For some, this acceptance of R&B as the new, forward-thinking frontier of mainstream pop would be seen as a victory, but of course, as with any time a genre becomes detached from the community that created it, there are critics who feel that the genre has become a gentrified imitation of its former self. Journalist Alex Macpherson has taken particular umbrage at this new wave of R&B. Writing in the Guardian at the end of 2012, he said: “The idea that it’s taken a wave of sadsack dudes with pensive feelings and washed-out reverb to save a genre with such a rich and varied past and present is sadly inevitable. It’s less revolution than it is gentrification: a narrowing of the focus to a set of values deemed acceptable to a largely male, middle-class audience.”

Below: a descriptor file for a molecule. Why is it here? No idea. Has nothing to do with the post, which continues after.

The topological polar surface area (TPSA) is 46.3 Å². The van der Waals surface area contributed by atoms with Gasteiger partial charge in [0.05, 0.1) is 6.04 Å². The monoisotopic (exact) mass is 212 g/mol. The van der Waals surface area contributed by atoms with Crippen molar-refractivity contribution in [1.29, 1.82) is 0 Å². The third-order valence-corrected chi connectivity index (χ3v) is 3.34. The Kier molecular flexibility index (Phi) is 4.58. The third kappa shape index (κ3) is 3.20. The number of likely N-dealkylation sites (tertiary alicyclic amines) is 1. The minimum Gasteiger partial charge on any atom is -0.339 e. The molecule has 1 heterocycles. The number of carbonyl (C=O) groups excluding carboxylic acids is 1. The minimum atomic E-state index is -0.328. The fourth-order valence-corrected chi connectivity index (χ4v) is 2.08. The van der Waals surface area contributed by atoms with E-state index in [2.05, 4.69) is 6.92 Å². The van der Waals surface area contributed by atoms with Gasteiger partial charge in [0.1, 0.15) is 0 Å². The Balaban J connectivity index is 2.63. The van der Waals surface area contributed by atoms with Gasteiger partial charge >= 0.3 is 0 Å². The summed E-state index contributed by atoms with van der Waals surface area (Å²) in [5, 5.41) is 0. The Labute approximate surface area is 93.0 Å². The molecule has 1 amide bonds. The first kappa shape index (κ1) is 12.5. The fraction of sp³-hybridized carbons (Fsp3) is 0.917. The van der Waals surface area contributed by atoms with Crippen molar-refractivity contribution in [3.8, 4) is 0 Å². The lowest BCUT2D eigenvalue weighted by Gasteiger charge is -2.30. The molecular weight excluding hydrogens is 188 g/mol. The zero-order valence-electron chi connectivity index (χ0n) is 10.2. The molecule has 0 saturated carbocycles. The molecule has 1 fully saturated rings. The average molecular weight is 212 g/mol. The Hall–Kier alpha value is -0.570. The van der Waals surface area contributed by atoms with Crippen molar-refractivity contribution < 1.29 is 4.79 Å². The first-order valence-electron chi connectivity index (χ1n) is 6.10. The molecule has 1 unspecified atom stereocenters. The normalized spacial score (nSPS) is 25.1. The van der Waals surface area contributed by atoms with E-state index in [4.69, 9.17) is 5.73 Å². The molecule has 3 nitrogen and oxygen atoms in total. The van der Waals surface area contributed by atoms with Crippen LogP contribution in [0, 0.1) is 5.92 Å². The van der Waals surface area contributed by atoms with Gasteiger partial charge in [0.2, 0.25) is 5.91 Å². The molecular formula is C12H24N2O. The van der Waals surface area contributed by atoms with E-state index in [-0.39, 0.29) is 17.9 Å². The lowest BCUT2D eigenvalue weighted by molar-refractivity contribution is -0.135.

There is some truth to this. The resurgence of R&B has certainly been helped by a white, cool crowd who are happy to post Drake lyrics on their Instagram but wouldn’t be seen dead at a Ciara show. But it is not the case that R&B has become disengaged from questions of race and gender. Solange, for example, has repeatedly challenged music bloggers who heap praise on the latest hot thing without understanding the context. Back at the start of 2013, she wrote: “Some of these music blogs could actually benefit from hiring people who reallyunderstand the culture of R&B to write about R&B… Ivy League credentials don’t give you any insight on ‘grading’ a rapper’s body of work… when you’ve had no access to the real culture.” She came good by launching the Saint Heron blog, label and compilation, a brand that specialises in experimental R&B from those embedded in the genre’s history.